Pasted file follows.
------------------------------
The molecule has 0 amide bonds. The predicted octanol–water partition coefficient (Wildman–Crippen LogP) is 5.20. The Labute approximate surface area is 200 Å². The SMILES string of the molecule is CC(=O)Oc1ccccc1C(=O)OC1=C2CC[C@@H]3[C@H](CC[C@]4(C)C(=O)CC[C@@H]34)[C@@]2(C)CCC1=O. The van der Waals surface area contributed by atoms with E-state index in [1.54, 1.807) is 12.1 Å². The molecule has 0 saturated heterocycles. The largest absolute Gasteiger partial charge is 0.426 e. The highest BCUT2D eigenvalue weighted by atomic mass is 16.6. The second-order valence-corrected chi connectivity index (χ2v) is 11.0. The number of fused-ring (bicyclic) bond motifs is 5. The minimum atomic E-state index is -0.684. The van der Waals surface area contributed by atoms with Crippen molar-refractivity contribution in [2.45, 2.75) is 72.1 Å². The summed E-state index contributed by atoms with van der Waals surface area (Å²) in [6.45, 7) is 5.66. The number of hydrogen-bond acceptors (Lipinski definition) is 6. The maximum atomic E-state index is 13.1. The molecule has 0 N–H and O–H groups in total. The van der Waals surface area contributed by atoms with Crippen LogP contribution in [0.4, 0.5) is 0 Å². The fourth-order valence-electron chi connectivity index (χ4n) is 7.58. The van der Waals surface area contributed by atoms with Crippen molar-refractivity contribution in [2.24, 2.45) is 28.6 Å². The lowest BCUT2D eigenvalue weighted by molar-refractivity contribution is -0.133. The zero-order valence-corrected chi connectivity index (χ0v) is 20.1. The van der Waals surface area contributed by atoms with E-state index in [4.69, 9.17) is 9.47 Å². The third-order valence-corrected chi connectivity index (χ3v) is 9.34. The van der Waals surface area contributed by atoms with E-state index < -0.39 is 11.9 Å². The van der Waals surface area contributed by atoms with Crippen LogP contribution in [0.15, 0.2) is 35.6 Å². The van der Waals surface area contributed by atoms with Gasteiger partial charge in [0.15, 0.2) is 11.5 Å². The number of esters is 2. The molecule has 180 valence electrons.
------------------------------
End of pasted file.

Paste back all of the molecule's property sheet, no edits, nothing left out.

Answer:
The molecule has 0 amide bonds. The predicted octanol–water partition coefficient (Wildman–Crippen LogP) is 5.20. The Labute approximate surface area is 200 Å². The SMILES string of the molecule is CC(=O)Oc1ccccc1C(=O)OC1=C2CC[C@@H]3[C@H](CC[C@]4(C)C(=O)CC[C@@H]34)[C@@]2(C)CCC1=O. The van der Waals surface area contributed by atoms with E-state index in [1.54, 1.807) is 12.1 Å². The molecule has 0 saturated heterocycles. The largest absolute Gasteiger partial charge is 0.426 e. The highest BCUT2D eigenvalue weighted by atomic mass is 16.6. The second-order valence-corrected chi connectivity index (χ2v) is 11.0. The number of fused-ring (bicyclic) bond motifs is 5. The minimum atomic E-state index is -0.684. The van der Waals surface area contributed by atoms with Crippen molar-refractivity contribution in [2.45, 2.75) is 72.1 Å². The summed E-state index contributed by atoms with van der Waals surface area (Å²) in [6.45, 7) is 5.66. The number of hydrogen-bond acceptors (Lipinski definition) is 6. The maximum atomic E-state index is 13.1. The molecule has 0 N–H and O–H groups in total. The van der Waals surface area contributed by atoms with Crippen LogP contribution in [0.4, 0.5) is 0 Å². The fourth-order valence-electron chi connectivity index (χ4n) is 7.58. The van der Waals surface area contributed by atoms with Crippen molar-refractivity contribution in [2.24, 2.45) is 28.6 Å². The lowest BCUT2D eigenvalue weighted by molar-refractivity contribution is -0.133. The zero-order valence-corrected chi connectivity index (χ0v) is 20.1. The van der Waals surface area contributed by atoms with E-state index in [4.69, 9.17) is 9.47 Å². The third-order valence-corrected chi connectivity index (χ3v) is 9.34. The van der Waals surface area contributed by atoms with E-state index < -0.39 is 11.9 Å². The van der Waals surface area contributed by atoms with Crippen LogP contribution in [0.15, 0.2) is 35.6 Å². The van der Waals surface area contributed by atoms with Gasteiger partial charge in [0.15, 0.2) is 11.5 Å². The number of esters is 2. The molecule has 180 valence electrons.